In a third-story studio on the east side of Providence, in a neighborhood that he describes as looking like “the quiet Midwestern suburb” of his childhood, author Chris Van Allsburg conjures the magical stories that have made him famous worldwide.
Van Allsburg’s books, which include the made-into-movie bestsellers Jumanji and The Polar Express, often pivot on the idea that magic surrounds us, sometimes capriciously revealing itself, other times revealed only to those capable of seeing it.
In his beautifully appointed living room, which is leavened with clusters of clever and mirthful figurines, Van Allsburg offers insight into why this proud Grand Rapids, MI, native has called Providence home for nearly forty years.
A RISD graduate with a master’s degree in sculpture, Van Allsburg says he chose to stay in Providence because of its proximity to the arts centers of Boston and New York, but also because it offered access to the specialized materials he needed without being a hectic urban city.
“I need to work in a place that’s not particularly stressful,” Van Allsburg explains. “A place that’s manageable and doesn’t actually overstimulate me, but allows me to reflect on the childhood experiences that are an important part of my inspiration.”
And while he may primarily draw on these youthful recollections, he was influenced by Providence’s architecture when sketching out his vision of the North Pole’s toy factory in the 1986 Caldecott Medal winning book, The Polar Express.
“I was trying to imagine what Santa’s workshop would look like,” says Van Allsburg. “It struck me that it couldn’t be a chalet, the way it’s often depicted. It would have to be a large network of factories. I think maybe the reason I chose to depict it that way is because I’d seen a lot of that around Providence — mostly old, abandoned, and reused textile mills that struck me as the way the North Pole might look if it actually had to produce the quantity of toys that were needed each Christmas.”
Last Fall, another Van Allsburg work, The Widow’s Broom, was reprised in dance form by Providence’s Festival Ballet, a dance company that Van Allsburg’s wife Lisa has championed for years.
“It was great to work with the choreographer and to figure out a way to tell the story through dance,” said Van Allsburg. “I found the process very interesting because dance cannot be so concise narratively. It’s really suggestive unless you get into pantomime, which is not really considered dance. I had to satisfy myself that the story could be depicted through movement and suggestions instead of something very specific. And the result is very appealing. It was great to know that this thing I was working on as a novice ballet librettist was going be in the hands of an excellent dance troupe.”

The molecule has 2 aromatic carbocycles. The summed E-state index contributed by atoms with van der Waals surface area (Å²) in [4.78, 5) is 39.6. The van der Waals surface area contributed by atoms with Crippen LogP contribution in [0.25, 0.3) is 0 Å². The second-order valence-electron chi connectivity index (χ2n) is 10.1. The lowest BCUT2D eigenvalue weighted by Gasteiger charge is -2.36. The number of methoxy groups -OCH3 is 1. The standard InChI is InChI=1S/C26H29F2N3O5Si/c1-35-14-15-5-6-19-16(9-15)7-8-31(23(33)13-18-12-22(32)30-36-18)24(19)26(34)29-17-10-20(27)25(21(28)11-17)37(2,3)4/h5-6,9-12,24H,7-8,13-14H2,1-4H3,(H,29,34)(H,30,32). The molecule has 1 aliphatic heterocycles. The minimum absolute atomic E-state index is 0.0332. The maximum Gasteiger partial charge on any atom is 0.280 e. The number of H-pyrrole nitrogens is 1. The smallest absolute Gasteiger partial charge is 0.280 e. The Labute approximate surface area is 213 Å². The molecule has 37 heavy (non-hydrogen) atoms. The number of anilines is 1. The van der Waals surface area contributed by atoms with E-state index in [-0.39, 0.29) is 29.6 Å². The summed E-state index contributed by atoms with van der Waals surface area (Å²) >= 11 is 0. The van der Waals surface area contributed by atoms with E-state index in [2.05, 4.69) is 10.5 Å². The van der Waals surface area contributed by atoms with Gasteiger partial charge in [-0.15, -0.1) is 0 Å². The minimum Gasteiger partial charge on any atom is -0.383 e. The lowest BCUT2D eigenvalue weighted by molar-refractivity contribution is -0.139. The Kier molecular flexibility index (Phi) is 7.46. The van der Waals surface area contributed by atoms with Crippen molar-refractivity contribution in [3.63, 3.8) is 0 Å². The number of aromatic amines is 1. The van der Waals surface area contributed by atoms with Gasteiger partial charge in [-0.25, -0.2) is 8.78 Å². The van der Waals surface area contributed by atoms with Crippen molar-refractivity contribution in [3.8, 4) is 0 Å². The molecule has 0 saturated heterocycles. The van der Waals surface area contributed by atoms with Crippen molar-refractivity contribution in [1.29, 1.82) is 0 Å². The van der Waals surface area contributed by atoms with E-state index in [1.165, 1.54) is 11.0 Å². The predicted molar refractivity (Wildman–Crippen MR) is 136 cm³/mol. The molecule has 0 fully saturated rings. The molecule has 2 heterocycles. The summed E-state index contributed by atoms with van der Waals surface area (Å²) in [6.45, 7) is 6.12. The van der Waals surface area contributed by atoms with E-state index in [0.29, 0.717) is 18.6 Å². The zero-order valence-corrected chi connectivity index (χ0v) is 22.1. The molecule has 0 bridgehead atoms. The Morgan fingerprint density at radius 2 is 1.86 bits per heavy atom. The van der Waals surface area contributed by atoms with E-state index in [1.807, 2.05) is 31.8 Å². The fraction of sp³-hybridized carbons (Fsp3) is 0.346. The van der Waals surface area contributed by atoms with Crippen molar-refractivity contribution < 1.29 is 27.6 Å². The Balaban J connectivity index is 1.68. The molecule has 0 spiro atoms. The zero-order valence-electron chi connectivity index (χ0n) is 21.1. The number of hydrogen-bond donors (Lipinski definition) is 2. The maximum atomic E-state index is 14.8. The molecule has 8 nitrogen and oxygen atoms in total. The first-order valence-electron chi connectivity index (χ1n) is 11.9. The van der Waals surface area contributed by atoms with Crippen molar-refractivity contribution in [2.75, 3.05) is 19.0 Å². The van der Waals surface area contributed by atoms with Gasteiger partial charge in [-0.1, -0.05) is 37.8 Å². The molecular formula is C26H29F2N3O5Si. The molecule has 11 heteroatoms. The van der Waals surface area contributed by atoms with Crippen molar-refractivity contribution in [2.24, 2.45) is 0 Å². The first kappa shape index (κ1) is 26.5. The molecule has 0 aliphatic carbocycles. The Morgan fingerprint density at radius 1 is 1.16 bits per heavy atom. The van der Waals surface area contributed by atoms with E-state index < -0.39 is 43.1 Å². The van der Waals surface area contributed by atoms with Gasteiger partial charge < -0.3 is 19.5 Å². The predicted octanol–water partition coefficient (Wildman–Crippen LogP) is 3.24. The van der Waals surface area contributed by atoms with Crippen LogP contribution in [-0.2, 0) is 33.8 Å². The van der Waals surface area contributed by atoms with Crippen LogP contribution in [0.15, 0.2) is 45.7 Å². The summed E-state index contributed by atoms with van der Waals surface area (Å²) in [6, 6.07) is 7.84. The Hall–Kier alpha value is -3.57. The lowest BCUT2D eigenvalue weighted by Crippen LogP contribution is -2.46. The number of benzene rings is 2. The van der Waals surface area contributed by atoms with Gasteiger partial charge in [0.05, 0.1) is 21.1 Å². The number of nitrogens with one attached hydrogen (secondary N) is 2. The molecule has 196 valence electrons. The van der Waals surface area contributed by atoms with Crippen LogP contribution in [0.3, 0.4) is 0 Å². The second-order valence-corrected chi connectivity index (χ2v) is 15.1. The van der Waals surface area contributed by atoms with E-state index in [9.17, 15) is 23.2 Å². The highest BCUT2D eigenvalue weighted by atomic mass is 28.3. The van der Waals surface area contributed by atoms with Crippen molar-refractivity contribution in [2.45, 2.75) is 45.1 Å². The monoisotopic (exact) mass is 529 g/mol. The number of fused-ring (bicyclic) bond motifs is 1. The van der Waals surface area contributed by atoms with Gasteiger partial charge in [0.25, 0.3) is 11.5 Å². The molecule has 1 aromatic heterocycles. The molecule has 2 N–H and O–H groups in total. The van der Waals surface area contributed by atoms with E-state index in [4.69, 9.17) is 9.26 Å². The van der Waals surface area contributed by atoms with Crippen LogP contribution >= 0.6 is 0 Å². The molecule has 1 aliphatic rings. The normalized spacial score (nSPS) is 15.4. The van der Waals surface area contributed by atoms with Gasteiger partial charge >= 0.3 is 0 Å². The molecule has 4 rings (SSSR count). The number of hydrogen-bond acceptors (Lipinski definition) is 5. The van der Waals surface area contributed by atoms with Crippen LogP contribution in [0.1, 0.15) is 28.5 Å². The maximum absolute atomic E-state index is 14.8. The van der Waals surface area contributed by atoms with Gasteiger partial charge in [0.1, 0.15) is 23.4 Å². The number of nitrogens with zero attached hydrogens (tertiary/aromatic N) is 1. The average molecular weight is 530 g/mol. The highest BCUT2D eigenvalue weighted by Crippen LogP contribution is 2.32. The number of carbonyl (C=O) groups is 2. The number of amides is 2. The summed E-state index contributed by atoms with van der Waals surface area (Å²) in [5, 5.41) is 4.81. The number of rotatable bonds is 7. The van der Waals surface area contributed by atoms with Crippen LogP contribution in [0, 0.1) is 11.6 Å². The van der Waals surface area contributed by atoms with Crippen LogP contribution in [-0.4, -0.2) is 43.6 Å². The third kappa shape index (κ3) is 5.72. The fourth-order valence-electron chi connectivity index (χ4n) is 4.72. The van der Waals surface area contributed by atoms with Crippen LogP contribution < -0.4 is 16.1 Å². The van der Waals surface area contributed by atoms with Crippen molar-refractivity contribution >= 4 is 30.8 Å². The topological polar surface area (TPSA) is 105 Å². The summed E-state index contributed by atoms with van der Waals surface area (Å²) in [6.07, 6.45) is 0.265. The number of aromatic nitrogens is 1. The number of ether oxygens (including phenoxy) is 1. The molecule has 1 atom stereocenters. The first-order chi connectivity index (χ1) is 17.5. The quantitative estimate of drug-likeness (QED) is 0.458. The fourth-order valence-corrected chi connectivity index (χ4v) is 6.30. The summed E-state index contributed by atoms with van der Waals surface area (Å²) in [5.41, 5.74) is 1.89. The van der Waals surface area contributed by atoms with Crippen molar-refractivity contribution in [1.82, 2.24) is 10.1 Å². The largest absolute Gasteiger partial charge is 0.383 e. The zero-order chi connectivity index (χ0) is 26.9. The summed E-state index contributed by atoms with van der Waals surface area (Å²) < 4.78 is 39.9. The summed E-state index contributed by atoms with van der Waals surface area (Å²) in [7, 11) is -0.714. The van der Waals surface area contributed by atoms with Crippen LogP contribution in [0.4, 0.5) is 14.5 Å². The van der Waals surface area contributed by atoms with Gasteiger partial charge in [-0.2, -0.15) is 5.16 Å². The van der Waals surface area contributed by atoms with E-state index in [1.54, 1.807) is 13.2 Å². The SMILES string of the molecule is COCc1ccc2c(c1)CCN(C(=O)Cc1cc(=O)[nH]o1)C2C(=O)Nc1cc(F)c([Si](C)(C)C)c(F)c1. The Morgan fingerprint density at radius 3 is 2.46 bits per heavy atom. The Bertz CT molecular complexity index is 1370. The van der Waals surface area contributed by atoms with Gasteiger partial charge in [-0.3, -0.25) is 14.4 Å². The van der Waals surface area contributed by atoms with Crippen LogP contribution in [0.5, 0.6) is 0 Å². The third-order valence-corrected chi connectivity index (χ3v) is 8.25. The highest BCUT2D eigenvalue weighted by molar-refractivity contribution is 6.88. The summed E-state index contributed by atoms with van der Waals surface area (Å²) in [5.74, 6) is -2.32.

Currently, Van Allsburg is working on his next book, which tells the story of the first person to go over Niagara Falls in a barrel – and survive. It is a story he first recalled reading nearly 30 years ago in a Sports Illustrated profile of daredevils.
“I remember one of these characters was so unusual and exceptional, that I found it amazing that I’d never heard of this person.”
That this daredevil is lost from our collective conscious is surprising, Van Allsburg says, “because the first person to go over Niagara Falls in a barrel and live in 1901 was a 62-year-old retired charm school teacher named Annie Edson Taylor. So I thought this person was worthy of a biography.”
Look for Van Allsburg’s next work at your nearest bookstore. And if you’re looking for Van Allsburg himself, you might find him in some of his favorite local places, sites that to this master artist of light, shadow, and magic reveal the best elements of Providence: Swan Point Cemetery, the Blackstone Boulevard walking path, the East Bay Bike Path, Adler’s Hardware Store, New Rivers and Benefit Street. When it’s snowing. At night.